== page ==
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The tale behind the Sea Eagles colours and emblem

Like any business starting out fresh, the Manly-Warringah Sea Eagles had very little to begin with in their debut season of 1947.

With just months out to their first premiership match on April 12, the club’s newly formed foundation committee had to seek donations and subscriptions at a meeting at the Soldiers’ Memorial Hall in Raglan Street, Manly, on January 22.

The committee was formed following the new Manly’s club inaugural meeting in Dee Why on November 20, 1946 – just 16 days after being granted entry to the NSWRL competition on November 4.

Former long-serving treasurer George Ashton recalls of the hardship at the January 22 meeting as the foundation committee asked supporters to help meet the costs of player payments, footballs, playing gear, and training facilities.

“Training fees were a heavy item of our expenses and thanks to the generous support given by the supporters at the trial games, we were able to meet these obligations,’’ Ashton says in the book, The Sea Eagle Has Landed.

The Manly club adopted maroon and white as its district colours and chose a Sea Eagle as its emblem in recognition of the bird of prey along the Sydney coastline.

“Maroon and white have always been the district’s colours, President’s Cup, and representative teams wore maroon with a white V from the beginning in the 1930s,’’ said club elder Jack Martin.

“It was the same colours as junior club, Freshwater, but that wasn’t the overriding factor in the 1947 choice and they became the automatic colours when Manly came into the district competition."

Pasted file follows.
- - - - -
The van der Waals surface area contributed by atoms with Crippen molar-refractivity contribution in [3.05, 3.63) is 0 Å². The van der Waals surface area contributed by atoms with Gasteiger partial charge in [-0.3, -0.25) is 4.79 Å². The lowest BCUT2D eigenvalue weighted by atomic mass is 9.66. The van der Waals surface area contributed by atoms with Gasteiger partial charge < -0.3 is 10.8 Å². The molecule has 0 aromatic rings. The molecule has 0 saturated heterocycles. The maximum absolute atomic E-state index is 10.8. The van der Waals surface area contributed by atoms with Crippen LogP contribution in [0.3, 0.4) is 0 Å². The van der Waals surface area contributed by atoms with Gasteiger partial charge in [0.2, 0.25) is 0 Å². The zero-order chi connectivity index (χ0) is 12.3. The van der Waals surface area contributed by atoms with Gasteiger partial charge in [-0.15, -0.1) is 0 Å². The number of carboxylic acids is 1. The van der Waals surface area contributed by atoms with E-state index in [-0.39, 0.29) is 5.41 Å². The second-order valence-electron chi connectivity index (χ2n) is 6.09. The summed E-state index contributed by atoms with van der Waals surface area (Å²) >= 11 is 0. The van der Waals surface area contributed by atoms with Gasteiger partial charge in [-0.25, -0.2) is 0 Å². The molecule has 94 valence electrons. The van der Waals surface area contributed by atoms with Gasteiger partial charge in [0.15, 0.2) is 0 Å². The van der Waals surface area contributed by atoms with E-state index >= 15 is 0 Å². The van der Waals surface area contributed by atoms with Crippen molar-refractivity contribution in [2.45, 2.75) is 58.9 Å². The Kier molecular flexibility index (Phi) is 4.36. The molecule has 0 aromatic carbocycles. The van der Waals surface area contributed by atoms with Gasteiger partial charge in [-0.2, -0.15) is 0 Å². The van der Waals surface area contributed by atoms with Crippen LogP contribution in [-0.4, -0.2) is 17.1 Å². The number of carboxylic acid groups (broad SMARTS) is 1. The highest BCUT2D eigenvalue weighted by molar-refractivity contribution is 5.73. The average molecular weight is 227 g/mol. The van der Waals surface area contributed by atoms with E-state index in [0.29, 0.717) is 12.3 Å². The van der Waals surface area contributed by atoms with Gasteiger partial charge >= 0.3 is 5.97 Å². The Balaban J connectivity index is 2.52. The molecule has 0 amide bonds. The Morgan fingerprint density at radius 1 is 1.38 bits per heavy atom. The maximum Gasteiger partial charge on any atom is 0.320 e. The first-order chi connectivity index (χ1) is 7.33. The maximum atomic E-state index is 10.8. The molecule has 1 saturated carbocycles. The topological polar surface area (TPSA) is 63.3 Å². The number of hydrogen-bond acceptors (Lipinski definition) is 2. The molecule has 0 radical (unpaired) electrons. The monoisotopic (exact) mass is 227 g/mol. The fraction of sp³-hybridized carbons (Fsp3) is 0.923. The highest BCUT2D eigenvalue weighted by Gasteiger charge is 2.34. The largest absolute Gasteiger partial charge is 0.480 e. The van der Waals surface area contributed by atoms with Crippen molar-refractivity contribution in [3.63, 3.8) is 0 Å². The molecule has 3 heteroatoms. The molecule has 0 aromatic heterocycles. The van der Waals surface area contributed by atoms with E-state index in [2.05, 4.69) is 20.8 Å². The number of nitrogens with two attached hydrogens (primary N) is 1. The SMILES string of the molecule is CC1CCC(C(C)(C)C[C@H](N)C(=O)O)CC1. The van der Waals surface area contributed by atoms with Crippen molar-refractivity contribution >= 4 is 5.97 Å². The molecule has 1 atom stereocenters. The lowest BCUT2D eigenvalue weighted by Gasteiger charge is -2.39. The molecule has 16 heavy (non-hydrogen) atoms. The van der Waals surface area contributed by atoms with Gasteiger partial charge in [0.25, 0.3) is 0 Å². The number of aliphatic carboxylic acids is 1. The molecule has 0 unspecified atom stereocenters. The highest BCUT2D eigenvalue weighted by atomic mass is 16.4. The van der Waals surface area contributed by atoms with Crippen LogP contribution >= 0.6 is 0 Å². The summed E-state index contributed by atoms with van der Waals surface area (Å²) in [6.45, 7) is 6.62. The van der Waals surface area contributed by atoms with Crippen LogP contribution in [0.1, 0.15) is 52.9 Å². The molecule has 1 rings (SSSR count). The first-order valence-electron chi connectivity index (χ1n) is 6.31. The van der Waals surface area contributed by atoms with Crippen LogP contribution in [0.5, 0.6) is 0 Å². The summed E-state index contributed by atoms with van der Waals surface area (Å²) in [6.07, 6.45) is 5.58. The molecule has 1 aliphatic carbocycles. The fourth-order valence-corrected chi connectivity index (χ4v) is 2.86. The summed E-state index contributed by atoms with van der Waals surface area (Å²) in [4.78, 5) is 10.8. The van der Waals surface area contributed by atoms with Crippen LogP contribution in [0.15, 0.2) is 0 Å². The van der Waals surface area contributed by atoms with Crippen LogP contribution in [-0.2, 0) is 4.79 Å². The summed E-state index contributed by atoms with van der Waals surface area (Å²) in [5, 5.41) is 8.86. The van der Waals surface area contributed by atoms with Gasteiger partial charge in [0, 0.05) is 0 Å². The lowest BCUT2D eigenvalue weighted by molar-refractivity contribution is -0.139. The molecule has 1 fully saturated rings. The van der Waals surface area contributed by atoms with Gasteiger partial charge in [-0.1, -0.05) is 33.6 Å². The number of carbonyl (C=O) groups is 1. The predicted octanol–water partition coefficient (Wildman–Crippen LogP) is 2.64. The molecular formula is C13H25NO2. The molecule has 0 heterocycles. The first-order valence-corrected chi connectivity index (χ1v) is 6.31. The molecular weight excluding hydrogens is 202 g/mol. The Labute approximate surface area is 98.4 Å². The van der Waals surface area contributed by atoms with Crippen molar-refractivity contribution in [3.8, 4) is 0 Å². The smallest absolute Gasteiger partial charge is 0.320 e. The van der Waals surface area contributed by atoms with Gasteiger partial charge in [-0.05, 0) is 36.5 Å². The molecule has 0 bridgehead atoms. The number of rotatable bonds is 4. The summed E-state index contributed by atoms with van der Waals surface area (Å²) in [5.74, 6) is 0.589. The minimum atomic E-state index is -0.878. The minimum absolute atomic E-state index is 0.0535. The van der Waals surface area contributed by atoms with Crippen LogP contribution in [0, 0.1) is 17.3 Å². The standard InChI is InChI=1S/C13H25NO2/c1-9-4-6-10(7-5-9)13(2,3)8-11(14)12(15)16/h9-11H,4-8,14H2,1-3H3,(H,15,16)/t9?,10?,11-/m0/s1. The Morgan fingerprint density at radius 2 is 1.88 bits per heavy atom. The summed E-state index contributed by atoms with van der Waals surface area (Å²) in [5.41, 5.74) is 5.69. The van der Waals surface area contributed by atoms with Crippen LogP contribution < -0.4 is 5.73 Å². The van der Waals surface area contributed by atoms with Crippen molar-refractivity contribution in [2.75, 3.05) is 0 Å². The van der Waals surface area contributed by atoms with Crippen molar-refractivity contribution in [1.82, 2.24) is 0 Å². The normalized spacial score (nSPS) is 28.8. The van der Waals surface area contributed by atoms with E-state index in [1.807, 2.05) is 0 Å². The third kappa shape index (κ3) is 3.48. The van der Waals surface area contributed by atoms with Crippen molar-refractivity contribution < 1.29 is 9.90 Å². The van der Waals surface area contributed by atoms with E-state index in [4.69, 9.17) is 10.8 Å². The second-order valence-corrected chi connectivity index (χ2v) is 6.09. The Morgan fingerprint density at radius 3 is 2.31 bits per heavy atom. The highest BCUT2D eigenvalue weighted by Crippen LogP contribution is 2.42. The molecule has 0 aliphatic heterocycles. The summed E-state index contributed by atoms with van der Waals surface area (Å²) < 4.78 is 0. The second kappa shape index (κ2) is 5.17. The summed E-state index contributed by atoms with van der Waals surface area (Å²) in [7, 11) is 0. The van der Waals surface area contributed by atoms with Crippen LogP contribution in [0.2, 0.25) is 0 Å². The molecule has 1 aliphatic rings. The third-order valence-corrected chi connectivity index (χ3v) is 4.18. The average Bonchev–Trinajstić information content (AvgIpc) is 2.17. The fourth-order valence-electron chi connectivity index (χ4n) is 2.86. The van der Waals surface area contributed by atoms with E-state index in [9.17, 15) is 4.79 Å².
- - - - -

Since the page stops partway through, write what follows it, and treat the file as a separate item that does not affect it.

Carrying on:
Martin also debunks in the book that Manly once changed their emblem to a seagull.

“My wife still has the first supporters’ badge of 1947 that depicts an eagle, with a maroon head and a white crest,’’ Ashton said.

“Up until the fifties clubs didn’t worry about symbols, but I think it was a journalist of that time, Jim Mathers, who called us the Seagulls, which I suppose was understandable as we came from the beaches…and we weren’t like an eagle in those days, we weren’t very competitive.

“But nobody questioned it and they just went along with the Seagull tag, but the Sea Eagle has always officially been the emblem.”

With the foundation committee unfamiliar in their surrounds of establishing a first year club, several former Manly and Warringah Junior Rugby Football League officials were called in to run the club headed by Bill Seymour (president), Jack Munro (secretary) and George Ashton (treasurer).

Their knowledge and experience was invaluable and by the end of the season, the club had enrolled 528 members, secured Brookvale Oval as their home ground and training headquarters, and appointed former South Sydney halfback Harold Johnson as the first grade coach.

The Sea Eagles played their first premiership match against the Western Suburbs Magpies at Brookvale Oval (now Lottoland) on April 12, 1947.

Manly's first win came against fellow newcomers Parramatta on May 31, a 15-7 victory.